It feels like forever since I’ve spent a full day in the studio. I had piles of stuff to put away from my recent class and then a bit of final homework to finish up. I worked today on matting some pieces and getting a couple of pieces ready to stretch around a board so the piece can be surface mounted. I don’t have the matt board to go behind these and I’ll need to get that first before I can stretch them. But I needed measurements for the corrects size of the matting. I also went out and purchased more gray scale paper, mounting tape, a canvas and more gesso.
Here is my print to stitch lichen in it’s matting. That orange really pops against the black, doesn’t it?
This is another print to stitch piece. I was surprised that this light gray was the best color matting for this piece. The black just kind of sucked the color out of it. One of the things we worked on in class this time is deciding what value matting to use with each piece.
This is a closer view of the stitched piece from above.
Next I worked on getting my Kantha bird ready to be stretched over a board. After figuring out the cropping of the piece in class, then I needed to measure and figure out the right size board for underneath. I can’t get these stretched and stitched yet because I need the mat board that will go behind it. I will attach the stretched bird piece right to the mat. But now I know what size I need.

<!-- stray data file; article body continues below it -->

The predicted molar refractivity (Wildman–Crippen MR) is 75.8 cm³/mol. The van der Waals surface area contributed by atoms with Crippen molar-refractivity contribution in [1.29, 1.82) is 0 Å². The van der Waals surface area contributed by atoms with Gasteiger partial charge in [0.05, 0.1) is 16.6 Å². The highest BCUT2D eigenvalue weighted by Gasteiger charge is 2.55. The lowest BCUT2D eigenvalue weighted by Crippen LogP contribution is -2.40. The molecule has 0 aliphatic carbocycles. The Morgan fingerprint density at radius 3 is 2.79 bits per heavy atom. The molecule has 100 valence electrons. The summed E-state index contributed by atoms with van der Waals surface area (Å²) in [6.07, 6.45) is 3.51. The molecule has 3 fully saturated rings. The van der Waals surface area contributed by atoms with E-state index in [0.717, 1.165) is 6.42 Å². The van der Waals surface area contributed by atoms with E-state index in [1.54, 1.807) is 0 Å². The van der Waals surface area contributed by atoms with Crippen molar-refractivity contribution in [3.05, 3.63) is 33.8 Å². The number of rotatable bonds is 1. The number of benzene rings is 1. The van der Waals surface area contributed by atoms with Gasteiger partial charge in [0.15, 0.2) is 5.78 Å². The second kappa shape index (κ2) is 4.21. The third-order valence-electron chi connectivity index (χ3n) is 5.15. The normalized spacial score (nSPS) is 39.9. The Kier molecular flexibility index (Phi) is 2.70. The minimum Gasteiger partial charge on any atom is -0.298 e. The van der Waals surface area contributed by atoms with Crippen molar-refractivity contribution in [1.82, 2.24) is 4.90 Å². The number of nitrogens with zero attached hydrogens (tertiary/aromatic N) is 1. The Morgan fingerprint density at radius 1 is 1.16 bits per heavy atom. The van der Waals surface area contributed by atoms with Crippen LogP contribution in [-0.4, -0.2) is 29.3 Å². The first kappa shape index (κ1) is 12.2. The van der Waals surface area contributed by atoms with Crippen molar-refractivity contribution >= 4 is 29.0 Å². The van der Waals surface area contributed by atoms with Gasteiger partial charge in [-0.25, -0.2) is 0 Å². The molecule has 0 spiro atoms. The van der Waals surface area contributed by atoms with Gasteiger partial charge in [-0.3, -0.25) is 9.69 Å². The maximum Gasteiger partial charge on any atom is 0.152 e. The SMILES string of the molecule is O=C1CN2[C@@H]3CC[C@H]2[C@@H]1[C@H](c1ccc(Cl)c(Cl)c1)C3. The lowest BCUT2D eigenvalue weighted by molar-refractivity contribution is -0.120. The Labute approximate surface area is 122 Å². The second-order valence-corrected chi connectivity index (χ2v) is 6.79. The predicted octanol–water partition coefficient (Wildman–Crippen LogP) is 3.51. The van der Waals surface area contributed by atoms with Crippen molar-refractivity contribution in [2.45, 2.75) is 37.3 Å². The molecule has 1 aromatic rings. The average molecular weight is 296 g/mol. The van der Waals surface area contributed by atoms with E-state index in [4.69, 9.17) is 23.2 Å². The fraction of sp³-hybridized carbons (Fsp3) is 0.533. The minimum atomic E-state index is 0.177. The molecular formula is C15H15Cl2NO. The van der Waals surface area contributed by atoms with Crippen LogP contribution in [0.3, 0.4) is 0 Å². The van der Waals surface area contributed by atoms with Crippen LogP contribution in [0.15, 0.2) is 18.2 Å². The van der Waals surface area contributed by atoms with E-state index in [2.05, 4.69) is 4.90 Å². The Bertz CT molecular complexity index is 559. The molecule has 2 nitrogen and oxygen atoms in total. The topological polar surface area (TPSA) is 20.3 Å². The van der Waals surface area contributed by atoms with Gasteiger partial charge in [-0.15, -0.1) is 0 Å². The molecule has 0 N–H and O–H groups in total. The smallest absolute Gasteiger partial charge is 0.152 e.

This is another one that needs to be stretched. I have very little extra fabric around the edges and this might need to be cut down just slightly more so that the edges don’t show. You can see a little white around the top edge.
The other thing that I did was cut the gray scale paper into croppers. I now have a range of croppers from black to white with three grays in between. These will come in handy as they are much bigger than my former croppers and I’ll be able to cover much more with these. I use croppers all the time to assess how a piece is coming along and to see what else it needs. It is amazing what that little bit of framing does to focus your attention on what needs fixing in a composition.